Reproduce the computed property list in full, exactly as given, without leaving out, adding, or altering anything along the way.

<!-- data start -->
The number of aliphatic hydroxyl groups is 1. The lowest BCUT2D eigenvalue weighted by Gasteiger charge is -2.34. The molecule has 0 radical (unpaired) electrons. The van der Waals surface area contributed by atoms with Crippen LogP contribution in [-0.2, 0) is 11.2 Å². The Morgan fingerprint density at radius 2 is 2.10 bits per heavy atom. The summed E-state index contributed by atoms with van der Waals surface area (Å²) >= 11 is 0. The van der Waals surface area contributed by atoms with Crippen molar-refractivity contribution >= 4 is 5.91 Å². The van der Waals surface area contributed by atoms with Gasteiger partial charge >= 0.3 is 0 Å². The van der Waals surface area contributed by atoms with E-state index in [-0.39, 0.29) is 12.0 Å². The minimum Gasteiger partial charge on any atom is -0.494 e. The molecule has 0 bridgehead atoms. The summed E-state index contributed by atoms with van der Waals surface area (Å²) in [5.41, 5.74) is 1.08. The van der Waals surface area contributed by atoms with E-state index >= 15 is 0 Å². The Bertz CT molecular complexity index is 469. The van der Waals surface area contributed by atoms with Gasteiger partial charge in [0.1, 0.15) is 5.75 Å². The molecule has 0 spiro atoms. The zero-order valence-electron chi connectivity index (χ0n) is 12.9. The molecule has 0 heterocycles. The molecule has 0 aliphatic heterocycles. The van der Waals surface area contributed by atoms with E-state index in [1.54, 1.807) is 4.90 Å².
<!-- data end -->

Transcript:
The number of aliphatic hydroxyl groups is 1. The lowest BCUT2D eigenvalue weighted by Gasteiger charge is -2.34. The molecule has 0 radical (unpaired) electrons. The van der Waals surface area contributed by atoms with Crippen LogP contribution in [-0.2, 0) is 11.2 Å². The Morgan fingerprint density at radius 2 is 2.10 bits per heavy atom. The summed E-state index contributed by atoms with van der Waals surface area (Å²) >= 11 is 0. The van der Waals surface area contributed by atoms with Crippen molar-refractivity contribution >= 4 is 5.91 Å². The van der Waals surface area contributed by atoms with Gasteiger partial charge >= 0.3 is 0 Å². The van der Waals surface area contributed by atoms with E-state index in [-0.39, 0.29) is 12.0 Å². The minimum Gasteiger partial charge on any atom is -0.494 e. The molecule has 0 bridgehead atoms. The summed E-state index contributed by atoms with van der Waals surface area (Å²) in [5.41, 5.74) is 1.08. The van der Waals surface area contributed by atoms with E-state index >= 15 is 0 Å². The Bertz CT molecular complexity index is 469. The van der Waals surface area contributed by atoms with Gasteiger partial charge in [0.1, 0.15) is 5.75 Å². The molecule has 0 spiro atoms. The zero-order valence-electron chi connectivity index (χ0n) is 12.9. The molecule has 0 heterocycles. The molecule has 0 aliphatic heterocycles. The van der Waals surface area contributed by atoms with E-state index in [1.54, 1.807) is 4.90 Å².